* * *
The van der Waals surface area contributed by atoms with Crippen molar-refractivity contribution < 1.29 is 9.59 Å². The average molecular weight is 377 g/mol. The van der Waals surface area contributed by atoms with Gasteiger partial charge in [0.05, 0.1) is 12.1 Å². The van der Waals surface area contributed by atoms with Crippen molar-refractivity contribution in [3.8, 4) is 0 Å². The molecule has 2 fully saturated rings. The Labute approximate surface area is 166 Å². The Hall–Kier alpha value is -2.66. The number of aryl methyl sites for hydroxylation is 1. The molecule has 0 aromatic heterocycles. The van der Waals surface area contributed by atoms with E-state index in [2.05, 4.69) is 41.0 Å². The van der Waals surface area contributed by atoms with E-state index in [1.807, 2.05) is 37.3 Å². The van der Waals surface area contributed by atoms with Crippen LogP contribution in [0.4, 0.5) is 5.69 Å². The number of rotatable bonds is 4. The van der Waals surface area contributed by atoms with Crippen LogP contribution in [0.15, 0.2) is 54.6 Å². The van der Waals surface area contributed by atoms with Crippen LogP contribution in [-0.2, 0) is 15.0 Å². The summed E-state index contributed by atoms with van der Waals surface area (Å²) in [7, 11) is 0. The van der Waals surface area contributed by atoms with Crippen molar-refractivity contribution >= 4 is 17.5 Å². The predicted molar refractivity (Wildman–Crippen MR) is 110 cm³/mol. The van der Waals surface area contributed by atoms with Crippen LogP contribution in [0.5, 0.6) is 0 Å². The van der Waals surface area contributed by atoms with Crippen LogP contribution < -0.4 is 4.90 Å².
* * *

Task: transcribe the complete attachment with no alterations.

The van der Waals surface area contributed by atoms with Crippen molar-refractivity contribution < 1.29 is 9.59 Å². The average molecular weight is 377 g/mol. The van der Waals surface area contributed by atoms with Gasteiger partial charge in [0.05, 0.1) is 12.1 Å². The van der Waals surface area contributed by atoms with Crippen molar-refractivity contribution in [3.8, 4) is 0 Å². The molecule has 2 fully saturated rings. The Labute approximate surface area is 166 Å². The Hall–Kier alpha value is -2.66. The number of aryl methyl sites for hydroxylation is 1. The molecule has 0 aromatic heterocycles. The van der Waals surface area contributed by atoms with E-state index in [2.05, 4.69) is 41.0 Å². The van der Waals surface area contributed by atoms with E-state index in [1.807, 2.05) is 37.3 Å². The van der Waals surface area contributed by atoms with Crippen LogP contribution in [0.4, 0.5) is 5.69 Å². The number of rotatable bonds is 4. The van der Waals surface area contributed by atoms with Crippen LogP contribution in [0.15, 0.2) is 54.6 Å². The van der Waals surface area contributed by atoms with Crippen LogP contribution in [-0.2, 0) is 15.0 Å². The summed E-state index contributed by atoms with van der Waals surface area (Å²) in [7, 11) is 0. The van der Waals surface area contributed by atoms with Crippen molar-refractivity contribution >= 4 is 17.5 Å². The predicted molar refractivity (Wildman–Crippen MR) is 110 cm³/mol. The van der Waals surface area contributed by atoms with Crippen LogP contribution in [0.5, 0.6) is 0 Å². The van der Waals surface area contributed by atoms with Crippen LogP contribution < -0.4 is 4.90 Å².